When a friend in London told me he was HIV-positive in the early 1980s, neither of us really knew what it meant. By the time I visited another HIV-positive friend in hospital in New York a decade later, the horror of the Aids pandemic had become apparent. I was shocked by how much his condition had deteriorated in the couple of years since I'd last seen him, when he had been well enough to wander round Manhattan with me. At the same time, I was touched by the support system for patients, including an organisation which walked my friend's dog daily when he became too frail to do it himself. He died not long afterwards, joining thousands of gay men whose lives were tragically cut short.
The prognosis for HIV-positive people has changed dramatically since the 1990s with the development of anti-retroviral drug therapies. A couple of years ago I watched the harrowing documentary We Were Here about the Aids crisis in San Francisco, and was shocked to see archive footage of the ravaged faces of young men. The film is a testament to the resilience of the human spirit, but the images already seem to be receding into history. Some organisations are looking forward, somewhat optimistically, to a day when there are no new infections.
That is why today's World Aids Day is so important. The time when Aids was seen as a disease of gay men in affluent countries – and used as an excuse to launch shameful homophobic attacks – is long gone. It still affects people in developed countries, and approximately 100,000 individuals now live with HIV in the UK.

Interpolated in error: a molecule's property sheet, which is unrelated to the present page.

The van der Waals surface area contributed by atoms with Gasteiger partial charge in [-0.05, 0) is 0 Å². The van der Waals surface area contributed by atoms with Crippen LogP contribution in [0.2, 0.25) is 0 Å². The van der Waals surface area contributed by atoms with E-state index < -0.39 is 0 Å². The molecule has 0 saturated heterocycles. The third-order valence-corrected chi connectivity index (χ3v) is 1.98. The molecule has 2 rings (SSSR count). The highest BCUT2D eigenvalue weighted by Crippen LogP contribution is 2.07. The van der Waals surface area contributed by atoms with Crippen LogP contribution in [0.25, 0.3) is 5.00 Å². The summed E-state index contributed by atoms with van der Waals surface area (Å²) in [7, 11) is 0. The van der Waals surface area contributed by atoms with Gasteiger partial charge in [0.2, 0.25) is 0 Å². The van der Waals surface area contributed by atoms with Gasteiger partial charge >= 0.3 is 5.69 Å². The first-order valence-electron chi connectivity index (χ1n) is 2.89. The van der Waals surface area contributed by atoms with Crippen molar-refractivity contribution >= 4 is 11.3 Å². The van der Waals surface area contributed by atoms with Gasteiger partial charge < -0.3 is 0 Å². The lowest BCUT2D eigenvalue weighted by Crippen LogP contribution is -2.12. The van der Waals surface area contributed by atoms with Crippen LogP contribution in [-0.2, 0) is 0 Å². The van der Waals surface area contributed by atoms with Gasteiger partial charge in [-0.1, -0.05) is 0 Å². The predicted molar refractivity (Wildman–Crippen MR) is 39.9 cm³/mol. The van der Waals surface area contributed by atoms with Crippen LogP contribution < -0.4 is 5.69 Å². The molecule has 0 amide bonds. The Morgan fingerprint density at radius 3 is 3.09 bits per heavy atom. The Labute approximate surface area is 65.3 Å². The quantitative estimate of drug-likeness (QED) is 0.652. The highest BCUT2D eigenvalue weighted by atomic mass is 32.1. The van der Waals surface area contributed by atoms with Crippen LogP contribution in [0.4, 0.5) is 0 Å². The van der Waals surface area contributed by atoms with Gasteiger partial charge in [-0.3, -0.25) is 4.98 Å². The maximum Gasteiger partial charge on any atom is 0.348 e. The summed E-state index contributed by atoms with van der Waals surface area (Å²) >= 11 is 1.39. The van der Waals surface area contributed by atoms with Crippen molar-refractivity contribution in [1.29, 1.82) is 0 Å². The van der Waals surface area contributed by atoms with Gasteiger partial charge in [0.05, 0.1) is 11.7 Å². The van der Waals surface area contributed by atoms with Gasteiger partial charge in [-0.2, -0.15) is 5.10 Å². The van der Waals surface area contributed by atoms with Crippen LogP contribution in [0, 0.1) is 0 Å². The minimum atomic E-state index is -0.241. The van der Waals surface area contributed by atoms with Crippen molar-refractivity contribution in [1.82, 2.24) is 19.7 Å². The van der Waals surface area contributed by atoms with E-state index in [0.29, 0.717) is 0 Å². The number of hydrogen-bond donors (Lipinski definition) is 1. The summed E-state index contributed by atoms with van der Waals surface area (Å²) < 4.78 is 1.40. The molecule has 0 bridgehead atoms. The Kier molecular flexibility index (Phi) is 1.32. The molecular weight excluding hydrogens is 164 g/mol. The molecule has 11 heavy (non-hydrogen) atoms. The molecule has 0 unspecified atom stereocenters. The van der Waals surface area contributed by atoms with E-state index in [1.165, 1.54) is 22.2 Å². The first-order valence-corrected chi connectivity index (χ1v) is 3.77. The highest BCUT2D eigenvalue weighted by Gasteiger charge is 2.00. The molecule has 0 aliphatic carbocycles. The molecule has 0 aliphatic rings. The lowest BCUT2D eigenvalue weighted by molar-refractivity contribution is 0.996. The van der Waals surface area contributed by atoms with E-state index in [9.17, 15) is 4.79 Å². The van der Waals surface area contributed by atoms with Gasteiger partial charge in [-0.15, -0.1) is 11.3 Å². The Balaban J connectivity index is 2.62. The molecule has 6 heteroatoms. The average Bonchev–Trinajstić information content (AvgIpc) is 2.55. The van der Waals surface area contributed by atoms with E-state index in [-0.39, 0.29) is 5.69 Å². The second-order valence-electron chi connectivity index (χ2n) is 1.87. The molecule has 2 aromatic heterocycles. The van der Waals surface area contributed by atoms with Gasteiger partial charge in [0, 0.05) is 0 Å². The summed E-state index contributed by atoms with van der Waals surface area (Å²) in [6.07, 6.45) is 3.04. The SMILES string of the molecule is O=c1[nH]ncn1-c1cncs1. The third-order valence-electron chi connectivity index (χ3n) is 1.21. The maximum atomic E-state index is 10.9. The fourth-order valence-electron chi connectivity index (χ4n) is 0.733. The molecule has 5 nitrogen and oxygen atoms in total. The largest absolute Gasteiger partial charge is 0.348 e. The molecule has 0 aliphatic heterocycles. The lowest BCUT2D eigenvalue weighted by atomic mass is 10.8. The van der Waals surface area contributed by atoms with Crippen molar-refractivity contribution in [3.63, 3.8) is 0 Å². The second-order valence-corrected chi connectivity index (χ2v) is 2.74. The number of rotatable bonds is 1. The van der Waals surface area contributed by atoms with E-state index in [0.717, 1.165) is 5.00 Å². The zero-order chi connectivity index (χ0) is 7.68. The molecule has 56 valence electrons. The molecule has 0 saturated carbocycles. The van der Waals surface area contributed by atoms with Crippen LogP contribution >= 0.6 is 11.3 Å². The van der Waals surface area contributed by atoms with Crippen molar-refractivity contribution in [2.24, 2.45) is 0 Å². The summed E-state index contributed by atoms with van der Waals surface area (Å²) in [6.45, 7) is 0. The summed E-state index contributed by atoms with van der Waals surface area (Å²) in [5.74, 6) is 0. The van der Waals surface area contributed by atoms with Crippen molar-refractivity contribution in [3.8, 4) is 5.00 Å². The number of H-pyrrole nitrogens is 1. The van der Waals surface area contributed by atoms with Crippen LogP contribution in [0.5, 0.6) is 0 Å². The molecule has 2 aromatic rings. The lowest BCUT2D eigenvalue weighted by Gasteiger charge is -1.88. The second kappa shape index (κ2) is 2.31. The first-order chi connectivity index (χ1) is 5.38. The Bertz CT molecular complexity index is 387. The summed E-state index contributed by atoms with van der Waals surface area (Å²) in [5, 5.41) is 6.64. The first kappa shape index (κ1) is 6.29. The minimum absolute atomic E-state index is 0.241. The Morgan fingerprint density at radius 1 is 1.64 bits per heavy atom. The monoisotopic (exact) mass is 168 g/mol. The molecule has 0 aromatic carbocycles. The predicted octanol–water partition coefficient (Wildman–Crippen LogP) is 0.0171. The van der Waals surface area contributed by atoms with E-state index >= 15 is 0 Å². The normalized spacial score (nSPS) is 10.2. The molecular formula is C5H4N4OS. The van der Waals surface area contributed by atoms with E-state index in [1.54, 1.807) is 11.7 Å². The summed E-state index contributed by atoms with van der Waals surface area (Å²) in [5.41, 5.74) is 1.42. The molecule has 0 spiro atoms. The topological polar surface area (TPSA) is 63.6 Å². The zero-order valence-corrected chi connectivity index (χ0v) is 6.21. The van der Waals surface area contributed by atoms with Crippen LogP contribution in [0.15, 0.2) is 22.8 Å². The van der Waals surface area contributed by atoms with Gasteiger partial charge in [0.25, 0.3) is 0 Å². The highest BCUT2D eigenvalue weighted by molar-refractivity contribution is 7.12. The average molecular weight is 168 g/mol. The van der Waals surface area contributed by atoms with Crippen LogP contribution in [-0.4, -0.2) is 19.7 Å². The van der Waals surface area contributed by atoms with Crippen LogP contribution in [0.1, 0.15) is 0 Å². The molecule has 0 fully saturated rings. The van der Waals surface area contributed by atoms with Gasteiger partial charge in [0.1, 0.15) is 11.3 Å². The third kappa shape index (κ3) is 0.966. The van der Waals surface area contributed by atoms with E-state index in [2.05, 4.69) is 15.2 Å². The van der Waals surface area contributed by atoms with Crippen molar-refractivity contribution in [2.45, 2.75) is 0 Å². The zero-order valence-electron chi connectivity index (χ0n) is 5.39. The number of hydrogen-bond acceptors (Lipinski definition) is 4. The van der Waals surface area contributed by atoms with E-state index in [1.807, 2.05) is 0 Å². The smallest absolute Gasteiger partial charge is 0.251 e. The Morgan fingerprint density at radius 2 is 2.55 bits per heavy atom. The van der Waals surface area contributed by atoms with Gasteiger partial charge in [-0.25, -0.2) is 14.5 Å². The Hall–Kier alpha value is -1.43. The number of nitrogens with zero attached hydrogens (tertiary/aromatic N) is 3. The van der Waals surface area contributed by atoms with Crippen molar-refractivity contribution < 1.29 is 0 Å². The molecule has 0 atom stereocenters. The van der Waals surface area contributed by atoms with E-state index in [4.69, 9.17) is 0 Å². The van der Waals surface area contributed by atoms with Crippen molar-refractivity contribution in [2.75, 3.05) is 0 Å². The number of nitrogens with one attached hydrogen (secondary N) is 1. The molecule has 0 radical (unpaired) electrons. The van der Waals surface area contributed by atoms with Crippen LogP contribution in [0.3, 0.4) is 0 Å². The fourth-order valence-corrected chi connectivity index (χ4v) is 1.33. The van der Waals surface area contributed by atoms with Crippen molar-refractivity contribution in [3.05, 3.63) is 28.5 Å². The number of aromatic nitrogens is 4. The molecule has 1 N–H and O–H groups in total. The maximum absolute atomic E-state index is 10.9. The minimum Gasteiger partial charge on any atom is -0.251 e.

But HIV-Aids has reverted to a depressing norm, becoming a disease of poverty; of the estimated 35 million people living with HIV worldwide, 70 per cent are in sub-Saharan Africa. Most transmission there occurs within heterosexual relationships, including marriage and commercial sex. Some African countries, including Ghana and Malawi, have made significant progress in tackling Aids. But South Africa has the highest number of people with HIV in the world, with almost one in five of the population infected; among women aged 25 to 29, it is close to one in three. Last week, a report suggested that a fifth of healthcare facilities surveyed in South Africa face a shortage of drugs to treat HIV and tuberculosis. In rural areas, people often have to travel long distances, only to find there are no drugs available.
Women are much more vulnerable to infection by men than the other way round, while many live in cultures where men refuse to use condoms and domestic violence is common.
The link with inequality is confirmed by startling figures from the US, where African-American women have an HIV prevalence rate nearly four times that of white women. A disease once associated in the public mind with gay white men has turned, in some parts of the world, into a tragedy for poor black women.